Casemix adjustment is typically performed on CAHPS surveys to account for sampling differences between hospitals.18–20 Patient (age, respondent-reported health status) and respondent (age, education, relationship to child, preferred language) characteristics are included as casemix adjustment variables for the Child-HCAHPS.6 Results should also be adjusted for hospital characteristics (eg, approximate volume of cases seen, service types), when available.16 These details were unavailable and could not be counted for in modelling. In our models, we chose to use the casemix factors identified in earlier Child-HCAHPS research from the USA, and added hospital type to specifically account for the differences in reported experiences between hospital type as described by Toomey et al.10 Corrections for survey-mode21 were not necessary, as data were only collected by telephone.

Logistic regression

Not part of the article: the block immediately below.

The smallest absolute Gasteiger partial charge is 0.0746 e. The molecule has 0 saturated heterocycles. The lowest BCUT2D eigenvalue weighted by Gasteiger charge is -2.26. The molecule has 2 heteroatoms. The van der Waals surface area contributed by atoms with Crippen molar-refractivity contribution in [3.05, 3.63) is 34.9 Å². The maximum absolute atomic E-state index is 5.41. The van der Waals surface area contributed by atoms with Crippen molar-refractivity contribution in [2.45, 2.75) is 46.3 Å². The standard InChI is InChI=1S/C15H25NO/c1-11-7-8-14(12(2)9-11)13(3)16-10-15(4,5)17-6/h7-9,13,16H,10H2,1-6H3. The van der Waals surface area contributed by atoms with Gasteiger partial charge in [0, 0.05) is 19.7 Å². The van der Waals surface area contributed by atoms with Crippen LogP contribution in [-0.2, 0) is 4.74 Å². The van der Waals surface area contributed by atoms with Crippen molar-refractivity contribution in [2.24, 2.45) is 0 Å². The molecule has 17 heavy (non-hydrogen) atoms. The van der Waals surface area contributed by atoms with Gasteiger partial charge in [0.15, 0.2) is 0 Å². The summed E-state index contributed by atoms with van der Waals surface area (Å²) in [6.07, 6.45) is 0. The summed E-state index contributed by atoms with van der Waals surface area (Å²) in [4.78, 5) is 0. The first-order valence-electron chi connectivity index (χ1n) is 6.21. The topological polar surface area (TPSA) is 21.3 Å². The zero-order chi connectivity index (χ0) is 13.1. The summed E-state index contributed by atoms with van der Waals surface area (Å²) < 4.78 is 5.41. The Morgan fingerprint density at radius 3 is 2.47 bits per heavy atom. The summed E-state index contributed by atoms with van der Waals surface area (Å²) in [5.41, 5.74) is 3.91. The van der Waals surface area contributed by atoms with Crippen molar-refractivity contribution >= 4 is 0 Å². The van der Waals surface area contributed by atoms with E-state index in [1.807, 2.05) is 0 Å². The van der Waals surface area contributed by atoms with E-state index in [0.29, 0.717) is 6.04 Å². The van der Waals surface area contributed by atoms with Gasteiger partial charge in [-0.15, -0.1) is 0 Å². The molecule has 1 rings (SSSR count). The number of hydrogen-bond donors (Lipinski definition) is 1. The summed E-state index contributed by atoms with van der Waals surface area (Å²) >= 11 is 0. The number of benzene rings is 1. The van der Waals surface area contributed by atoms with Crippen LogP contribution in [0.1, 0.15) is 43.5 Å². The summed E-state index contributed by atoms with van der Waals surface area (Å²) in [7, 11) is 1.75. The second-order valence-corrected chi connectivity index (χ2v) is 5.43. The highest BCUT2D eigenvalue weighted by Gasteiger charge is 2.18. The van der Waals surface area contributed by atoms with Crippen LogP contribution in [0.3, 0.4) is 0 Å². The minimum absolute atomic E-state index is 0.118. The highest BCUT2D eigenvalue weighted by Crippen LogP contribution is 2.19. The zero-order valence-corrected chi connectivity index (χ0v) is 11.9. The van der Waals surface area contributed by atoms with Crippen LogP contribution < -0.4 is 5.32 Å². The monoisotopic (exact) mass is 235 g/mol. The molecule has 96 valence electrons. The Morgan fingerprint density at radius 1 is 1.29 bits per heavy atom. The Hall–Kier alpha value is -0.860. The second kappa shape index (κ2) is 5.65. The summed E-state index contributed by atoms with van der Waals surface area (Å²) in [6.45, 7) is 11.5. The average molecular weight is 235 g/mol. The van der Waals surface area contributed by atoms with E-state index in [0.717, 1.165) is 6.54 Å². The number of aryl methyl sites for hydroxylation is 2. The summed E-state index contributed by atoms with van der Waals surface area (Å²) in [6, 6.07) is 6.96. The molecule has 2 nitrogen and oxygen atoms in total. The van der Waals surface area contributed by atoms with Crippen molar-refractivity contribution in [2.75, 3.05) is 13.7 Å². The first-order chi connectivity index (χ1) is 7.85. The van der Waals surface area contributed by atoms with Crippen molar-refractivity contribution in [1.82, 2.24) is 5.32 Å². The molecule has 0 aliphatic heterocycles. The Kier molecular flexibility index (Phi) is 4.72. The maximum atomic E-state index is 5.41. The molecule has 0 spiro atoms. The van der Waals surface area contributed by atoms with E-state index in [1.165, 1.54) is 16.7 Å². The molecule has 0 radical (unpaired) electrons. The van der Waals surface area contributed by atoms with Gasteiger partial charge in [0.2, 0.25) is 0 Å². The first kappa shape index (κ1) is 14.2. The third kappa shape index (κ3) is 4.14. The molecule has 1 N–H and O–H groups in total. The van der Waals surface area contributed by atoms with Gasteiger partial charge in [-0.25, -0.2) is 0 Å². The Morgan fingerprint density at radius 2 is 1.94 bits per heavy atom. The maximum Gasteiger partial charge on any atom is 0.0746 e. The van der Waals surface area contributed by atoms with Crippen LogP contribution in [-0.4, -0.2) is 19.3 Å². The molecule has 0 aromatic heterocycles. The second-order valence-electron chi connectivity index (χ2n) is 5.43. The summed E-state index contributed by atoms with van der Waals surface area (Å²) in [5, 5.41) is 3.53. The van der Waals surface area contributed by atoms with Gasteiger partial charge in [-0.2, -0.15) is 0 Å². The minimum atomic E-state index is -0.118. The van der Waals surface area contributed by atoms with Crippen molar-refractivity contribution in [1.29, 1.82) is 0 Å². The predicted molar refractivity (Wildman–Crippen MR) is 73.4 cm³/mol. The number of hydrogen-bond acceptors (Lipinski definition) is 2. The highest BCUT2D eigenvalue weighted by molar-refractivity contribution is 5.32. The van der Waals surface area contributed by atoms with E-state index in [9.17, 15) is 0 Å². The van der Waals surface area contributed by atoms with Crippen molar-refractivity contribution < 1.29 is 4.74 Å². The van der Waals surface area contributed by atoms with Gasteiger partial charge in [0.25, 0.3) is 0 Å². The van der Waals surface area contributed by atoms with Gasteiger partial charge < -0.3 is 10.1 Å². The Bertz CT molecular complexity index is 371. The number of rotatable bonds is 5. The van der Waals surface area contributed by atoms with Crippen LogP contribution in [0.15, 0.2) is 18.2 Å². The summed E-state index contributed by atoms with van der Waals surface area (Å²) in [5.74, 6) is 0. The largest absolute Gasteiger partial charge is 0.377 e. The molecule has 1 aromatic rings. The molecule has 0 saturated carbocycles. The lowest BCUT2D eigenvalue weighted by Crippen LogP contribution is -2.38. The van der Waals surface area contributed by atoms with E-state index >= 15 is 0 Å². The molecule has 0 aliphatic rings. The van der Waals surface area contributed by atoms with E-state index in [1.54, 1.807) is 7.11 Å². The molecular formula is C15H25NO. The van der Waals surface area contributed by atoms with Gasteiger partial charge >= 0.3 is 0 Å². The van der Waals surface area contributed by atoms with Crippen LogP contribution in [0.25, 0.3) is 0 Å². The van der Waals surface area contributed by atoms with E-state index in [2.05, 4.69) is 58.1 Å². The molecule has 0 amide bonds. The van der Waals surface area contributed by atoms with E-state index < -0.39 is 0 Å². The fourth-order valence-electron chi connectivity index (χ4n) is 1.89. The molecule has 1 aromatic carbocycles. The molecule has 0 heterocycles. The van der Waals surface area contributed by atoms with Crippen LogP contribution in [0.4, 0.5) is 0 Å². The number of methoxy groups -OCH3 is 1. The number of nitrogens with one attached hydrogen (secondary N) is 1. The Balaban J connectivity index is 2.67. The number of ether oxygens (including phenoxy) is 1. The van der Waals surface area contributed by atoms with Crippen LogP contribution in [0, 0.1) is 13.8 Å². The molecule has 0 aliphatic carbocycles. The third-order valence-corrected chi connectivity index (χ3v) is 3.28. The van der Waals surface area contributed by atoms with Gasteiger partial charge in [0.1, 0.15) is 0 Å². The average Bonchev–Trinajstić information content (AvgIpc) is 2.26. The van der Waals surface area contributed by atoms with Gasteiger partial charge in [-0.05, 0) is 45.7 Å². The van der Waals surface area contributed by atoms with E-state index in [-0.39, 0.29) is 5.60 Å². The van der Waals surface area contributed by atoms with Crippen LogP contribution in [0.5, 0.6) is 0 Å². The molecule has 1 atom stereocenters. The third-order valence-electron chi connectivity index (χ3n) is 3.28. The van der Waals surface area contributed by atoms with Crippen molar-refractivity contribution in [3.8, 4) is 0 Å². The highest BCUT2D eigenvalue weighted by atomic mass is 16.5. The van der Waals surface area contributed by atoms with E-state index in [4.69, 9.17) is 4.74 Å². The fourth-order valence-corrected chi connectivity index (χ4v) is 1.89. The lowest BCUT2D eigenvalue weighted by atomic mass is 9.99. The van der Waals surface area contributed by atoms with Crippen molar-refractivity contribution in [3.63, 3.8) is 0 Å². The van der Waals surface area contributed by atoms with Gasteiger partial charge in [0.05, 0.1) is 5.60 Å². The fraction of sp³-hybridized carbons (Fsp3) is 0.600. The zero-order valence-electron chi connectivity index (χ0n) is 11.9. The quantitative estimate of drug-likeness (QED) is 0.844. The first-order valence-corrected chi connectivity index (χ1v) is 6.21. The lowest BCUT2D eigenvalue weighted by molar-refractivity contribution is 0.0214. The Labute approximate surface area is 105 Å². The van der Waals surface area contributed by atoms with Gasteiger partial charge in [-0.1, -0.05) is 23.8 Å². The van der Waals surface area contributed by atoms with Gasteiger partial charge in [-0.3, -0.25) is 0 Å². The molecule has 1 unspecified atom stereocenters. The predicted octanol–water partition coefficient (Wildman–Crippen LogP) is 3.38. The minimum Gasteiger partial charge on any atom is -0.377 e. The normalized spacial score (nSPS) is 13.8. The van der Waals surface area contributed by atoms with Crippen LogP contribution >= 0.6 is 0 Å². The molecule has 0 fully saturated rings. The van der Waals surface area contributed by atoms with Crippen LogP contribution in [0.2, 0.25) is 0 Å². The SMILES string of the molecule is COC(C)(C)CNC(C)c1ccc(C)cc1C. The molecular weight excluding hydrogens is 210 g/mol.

A multivariable logistic regression model was constructed to assess potential casemix variables (identified by Toomey et al6) and hospital type (identified by Toomey et al10) as predictors for overall hospital experience rating. The binary dependent variable was the top-box overall rating of the hospital experience, with remaining scores (0–8) set as the reference category. The casemix predictor variables included child age (<1, 1–4, 5–8, 9–12,≥13 years), respondent ratings of child’s health (poor, fair, good, very good, excellent), respondent age (<25, 25–34, 35–44, ≥45 years), respondent relationship to child (mother, father, other) and respondent education (≤8th grade, some high school, high school or equivalent, college or non-university certificate/diploma, 4 years university degree, >4 years university degree; refer to online supplemental appendix A for more information).8 Though the survey responses offer choices beyond these categories, they were chosen to be consistent with categories used in casemix adjustment determined by the developers of the Child-HCAHPS.10 Hospital type (general, paediatric) was entered as a fixed factor in the model. ORs and corresponding 95% CIs were reported for each factor. Likelihood-ratio (LR) tests were conducted for each of the factors in the model to assess whether each potential casemix variable improved the models.22 For these LR tests, the potential casemix variables were entered in a model and compared against a model without each potential casemix variable, in turn (eg, the full six-factor model was compared with a five-factor model to determine whether including the variable could improve the overall regression model). The analysis plan was informed by previous Canadian research by Rubens et al.22 Only complete cases were included in the regression models and LR tests; imputation was not performed.